A Bretton Woods Moment: How This Year’s G7 Summit Could Rewrite the International Rules
June 3, 2021
By Felicia Wong
From June 11 to June 13, the leaders of the so-called Group of Seven countries will meet in Cornwall, UK, to discuss the health of our democracies and economies. Also known as the G7, the group brings together Canada, France, Germany, Italy, Japan, the UK, and the US, with the European Union (EU) and rotating “guest” countries also attending the meeting. (This year, the guests are Australia, India, South Africa, and South Korea.)
While the G7 is an informal grouping—without regular headquarters or enforceable rules—it plays a pivotal role in coordinating policy among its member countries, which collectively make up nearly half of the global economy. And this year’s summit could be especially important in shaping a new global paradigm.
A Series of Firsts
These countries’ heads of governments have been meeting annually since the 1970s, but this year marks a number of important firsts.
It is Joe Biden’s first summit as president. It’s the first time since the pandemic that these leaders will be able to sit face to face and grapple with the loss of nearly 5.5 million people to COVID-19. It is the first in-person G7 meeting since 2019, as the Trump administration canceled the 2020 summit—another first—in the wake of COVID travel restrictions.
It’s also a first for the Roosevelt Institute.
As Roosevelt President and CEO, I have been appointed to serve as the US representative to the G7 Economic Resilience Panel, which will make recommendations to G7 leaders at the June summit—about how governments can better respond to future shocks, including pandemics and climate change, as well as the corrosive effects of inequality on our democracies and economies.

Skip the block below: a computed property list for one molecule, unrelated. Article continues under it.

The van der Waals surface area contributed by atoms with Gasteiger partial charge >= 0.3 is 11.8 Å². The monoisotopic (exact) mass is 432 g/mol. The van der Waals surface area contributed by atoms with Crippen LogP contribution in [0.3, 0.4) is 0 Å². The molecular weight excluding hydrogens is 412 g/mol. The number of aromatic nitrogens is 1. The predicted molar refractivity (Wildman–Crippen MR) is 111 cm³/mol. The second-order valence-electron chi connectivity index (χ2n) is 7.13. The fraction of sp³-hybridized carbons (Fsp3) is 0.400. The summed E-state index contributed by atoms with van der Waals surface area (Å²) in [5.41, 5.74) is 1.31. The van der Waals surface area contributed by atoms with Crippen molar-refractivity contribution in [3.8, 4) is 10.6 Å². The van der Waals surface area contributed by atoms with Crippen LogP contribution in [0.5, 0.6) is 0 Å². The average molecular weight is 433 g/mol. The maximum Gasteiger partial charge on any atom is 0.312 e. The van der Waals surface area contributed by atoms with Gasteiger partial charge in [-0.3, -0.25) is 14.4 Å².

Our participation is an important opportunity to internationalize the Roosevelt Institute’s vision for a sustainable and equitable future, building from our work on the failures of neoliberalism and its alternatives, and our growing body of global-facing Roosevelt Institute work on climate, trade, worker power, international relations, and more. The Cornwall summit comes at a time that’s likely to define a generation of policymaking.
A Bretton Woods Moment
Treasury Secretary Janet Yellen recently reflected on this moment in our history, likening it to 1944, when policymakers gathered in Bretton Woods to define our post–World War II order. There, in a New Hampshire town, delegates to the conference sought to address the immediate devastation of a global crisis and lay the groundwork for a new economic order.
They created what came to be known as the Bretton Woods system, a global regime of fixed exchange rates and economic cooperation with roots in the economic ideas of the Roosevelt administration and the economist John Maynard Keynes.